The survey conducted by Revkin in Mosul shows that the state should not assume that the Iraqi people uniformly support or demand the severest punishment for all individuals suspected of association with ISIS. When questioned about their preferred punishment for collaboration with ISIS, 33 percent of respondents chose the death penalty while 28 percent opted for no punishment at all. What becomes clear is those surveyed differentiate between the type of collaboration and the corresponding severity of punishment, with fighters consistently receiving the harshest punishments while others such as janitors or taxpayers to ISIS meriting more moderate punishments. Within this differentiation, 67 percent opted for less severe punishments (no punishment, community service, or 3–15 years of imprisonment).
While a draft law amending the counterterrorism law is floating around in Baghdad, there appears to be little momentum or political will to push it through.
One reason is that the resort to harsh punishments is an extension of an entrenched militarized and securitized policy to defeat and eradicate ISIS. We can certainly see elements of that in the heavy-handed screening of those trying to leave formerly ISIS-controlled areas. At times this approach is based on “wanted lists or accusations by community members with no further evidence” and has led to suspects swept up in this dragnet spending many months in detention. We have also seen it in the coercive policies of forced displacement and rehabilitation of those who are under suspicion. For example, Mosul Council is reported to have issued a decree in June 2017 ordering the expulsion of all families of ISIS members, and it proposed a “special camp where they can be rehabilitated psychologically and ideologically.” Such camps are now in existence in Iraq, holding tens of thousands of civilians waiting for screening and permission to be able to leave or return home.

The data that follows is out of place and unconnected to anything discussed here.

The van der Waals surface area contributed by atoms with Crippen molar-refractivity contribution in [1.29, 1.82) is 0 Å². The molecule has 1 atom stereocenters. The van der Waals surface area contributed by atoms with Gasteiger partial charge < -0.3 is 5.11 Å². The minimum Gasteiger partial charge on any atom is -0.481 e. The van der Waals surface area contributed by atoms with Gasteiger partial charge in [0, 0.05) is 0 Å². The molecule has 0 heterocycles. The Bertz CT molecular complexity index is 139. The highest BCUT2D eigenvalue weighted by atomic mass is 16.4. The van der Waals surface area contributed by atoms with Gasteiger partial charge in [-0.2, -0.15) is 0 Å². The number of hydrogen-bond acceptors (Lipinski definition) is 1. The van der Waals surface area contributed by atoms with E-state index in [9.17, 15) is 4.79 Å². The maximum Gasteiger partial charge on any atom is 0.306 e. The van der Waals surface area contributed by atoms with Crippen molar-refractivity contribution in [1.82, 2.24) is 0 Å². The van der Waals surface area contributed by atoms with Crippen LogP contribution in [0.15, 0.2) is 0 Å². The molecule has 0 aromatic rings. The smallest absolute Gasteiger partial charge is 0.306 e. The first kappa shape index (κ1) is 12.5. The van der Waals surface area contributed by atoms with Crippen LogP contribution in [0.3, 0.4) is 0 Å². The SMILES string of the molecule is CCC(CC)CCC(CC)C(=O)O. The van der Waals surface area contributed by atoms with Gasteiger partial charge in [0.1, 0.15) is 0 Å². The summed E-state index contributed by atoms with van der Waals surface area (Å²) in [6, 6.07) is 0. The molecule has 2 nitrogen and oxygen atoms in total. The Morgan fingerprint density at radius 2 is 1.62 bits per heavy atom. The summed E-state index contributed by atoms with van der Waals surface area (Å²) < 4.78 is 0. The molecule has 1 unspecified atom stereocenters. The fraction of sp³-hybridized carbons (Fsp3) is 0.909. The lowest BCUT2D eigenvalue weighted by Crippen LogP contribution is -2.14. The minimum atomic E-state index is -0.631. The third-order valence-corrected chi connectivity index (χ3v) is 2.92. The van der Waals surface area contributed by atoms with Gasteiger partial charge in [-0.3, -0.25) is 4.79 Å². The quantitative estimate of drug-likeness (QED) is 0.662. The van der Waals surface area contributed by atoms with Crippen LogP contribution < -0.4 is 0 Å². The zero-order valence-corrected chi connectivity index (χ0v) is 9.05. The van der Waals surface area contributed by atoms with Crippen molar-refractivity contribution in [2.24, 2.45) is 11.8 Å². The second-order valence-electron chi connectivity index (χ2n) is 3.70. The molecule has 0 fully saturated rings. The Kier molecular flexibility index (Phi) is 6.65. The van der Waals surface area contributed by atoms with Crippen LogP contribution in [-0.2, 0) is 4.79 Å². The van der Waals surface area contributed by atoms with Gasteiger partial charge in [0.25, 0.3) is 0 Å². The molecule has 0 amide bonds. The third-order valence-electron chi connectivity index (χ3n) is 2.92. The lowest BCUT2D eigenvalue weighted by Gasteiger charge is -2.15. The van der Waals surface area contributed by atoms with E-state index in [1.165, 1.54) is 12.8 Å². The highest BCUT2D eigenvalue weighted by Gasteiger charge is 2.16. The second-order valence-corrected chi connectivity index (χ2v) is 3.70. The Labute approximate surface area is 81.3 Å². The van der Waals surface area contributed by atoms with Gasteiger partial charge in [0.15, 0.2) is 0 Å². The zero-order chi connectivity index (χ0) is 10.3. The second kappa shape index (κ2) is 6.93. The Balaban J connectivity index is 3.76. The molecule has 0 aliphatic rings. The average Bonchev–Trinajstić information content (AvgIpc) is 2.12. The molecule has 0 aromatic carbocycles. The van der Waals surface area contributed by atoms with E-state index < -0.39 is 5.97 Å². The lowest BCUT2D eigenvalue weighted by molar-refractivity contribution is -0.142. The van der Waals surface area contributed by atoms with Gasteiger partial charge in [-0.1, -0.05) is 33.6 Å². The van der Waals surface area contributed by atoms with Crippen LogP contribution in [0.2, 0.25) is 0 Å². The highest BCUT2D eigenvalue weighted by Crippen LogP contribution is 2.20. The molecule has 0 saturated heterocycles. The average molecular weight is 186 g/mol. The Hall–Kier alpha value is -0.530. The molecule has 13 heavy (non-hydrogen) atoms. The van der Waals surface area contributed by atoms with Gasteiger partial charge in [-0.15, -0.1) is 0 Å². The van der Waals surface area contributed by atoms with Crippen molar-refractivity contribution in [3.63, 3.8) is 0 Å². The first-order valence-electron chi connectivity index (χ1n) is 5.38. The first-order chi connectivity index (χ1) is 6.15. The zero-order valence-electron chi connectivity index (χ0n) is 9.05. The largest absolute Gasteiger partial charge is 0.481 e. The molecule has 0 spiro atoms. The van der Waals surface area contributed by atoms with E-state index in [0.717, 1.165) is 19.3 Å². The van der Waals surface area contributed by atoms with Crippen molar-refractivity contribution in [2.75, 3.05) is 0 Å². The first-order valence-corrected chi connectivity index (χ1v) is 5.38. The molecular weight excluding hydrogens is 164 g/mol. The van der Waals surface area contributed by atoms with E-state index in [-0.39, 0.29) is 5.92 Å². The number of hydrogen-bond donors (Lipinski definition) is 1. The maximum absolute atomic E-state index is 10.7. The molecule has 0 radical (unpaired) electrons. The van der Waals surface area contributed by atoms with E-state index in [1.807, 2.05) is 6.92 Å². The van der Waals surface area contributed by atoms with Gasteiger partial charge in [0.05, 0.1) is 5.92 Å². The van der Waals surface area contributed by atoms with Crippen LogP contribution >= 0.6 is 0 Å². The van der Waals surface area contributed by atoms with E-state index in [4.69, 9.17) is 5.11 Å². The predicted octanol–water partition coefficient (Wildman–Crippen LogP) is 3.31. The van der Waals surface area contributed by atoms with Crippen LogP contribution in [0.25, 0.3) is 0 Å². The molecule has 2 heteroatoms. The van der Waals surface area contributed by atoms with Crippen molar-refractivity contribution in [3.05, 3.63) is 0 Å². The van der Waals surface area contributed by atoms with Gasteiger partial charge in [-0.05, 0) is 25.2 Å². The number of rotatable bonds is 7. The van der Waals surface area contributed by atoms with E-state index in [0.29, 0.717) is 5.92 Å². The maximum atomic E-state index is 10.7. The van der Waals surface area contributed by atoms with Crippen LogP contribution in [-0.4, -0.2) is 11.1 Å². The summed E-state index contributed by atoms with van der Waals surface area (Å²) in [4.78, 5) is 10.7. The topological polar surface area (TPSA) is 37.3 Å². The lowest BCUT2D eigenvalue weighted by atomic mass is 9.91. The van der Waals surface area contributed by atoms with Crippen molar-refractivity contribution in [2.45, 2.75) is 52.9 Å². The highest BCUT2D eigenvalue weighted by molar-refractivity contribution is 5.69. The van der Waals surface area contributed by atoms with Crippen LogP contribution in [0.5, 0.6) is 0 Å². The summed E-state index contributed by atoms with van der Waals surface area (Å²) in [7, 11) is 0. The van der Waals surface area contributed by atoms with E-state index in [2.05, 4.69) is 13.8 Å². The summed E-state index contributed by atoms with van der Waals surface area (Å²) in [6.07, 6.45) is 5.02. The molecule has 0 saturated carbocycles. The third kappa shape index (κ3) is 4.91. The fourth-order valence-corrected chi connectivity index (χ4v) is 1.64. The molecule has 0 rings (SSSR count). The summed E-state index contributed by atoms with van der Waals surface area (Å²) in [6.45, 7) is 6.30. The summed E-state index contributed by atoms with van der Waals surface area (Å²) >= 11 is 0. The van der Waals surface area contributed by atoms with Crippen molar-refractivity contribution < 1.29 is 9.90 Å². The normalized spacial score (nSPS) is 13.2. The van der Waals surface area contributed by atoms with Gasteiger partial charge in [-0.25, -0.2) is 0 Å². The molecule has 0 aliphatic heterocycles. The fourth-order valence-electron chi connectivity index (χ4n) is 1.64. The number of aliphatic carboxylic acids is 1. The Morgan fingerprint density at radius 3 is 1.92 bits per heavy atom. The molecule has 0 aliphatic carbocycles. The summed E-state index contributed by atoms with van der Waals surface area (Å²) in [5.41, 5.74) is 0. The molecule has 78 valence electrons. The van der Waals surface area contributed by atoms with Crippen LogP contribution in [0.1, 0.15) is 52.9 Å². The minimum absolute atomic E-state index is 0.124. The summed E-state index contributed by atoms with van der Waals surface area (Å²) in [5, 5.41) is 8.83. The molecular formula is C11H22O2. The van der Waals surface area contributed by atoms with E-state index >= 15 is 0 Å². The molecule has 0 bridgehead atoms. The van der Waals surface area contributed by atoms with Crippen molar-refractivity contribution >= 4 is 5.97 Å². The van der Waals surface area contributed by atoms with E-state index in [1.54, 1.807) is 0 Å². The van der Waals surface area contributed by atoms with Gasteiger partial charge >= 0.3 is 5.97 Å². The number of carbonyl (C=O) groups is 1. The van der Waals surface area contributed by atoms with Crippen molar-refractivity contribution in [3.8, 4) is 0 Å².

The militarized approach may have been needed to win back territory taken by ISIS, which at one time governed or had control over 20 cities and a civilian population of 5 million. But as the battle has shifted from winning the war to winning hearts and minds, the policies and strategy need to shift.
By painting everyone with the same brush, the state risks antagonizing people that the state could be – and needs to be – bringing back into the fold as citizens. Instead of encouraging defections from the ranks of ISIS through tactics such as inducements or conditional amnesties for low-to mid-level non-violent collaborators, current policies risk entrenching support for violent extremism through new grievances resulting from direct personal arbitrary and discriminatory mistreatment.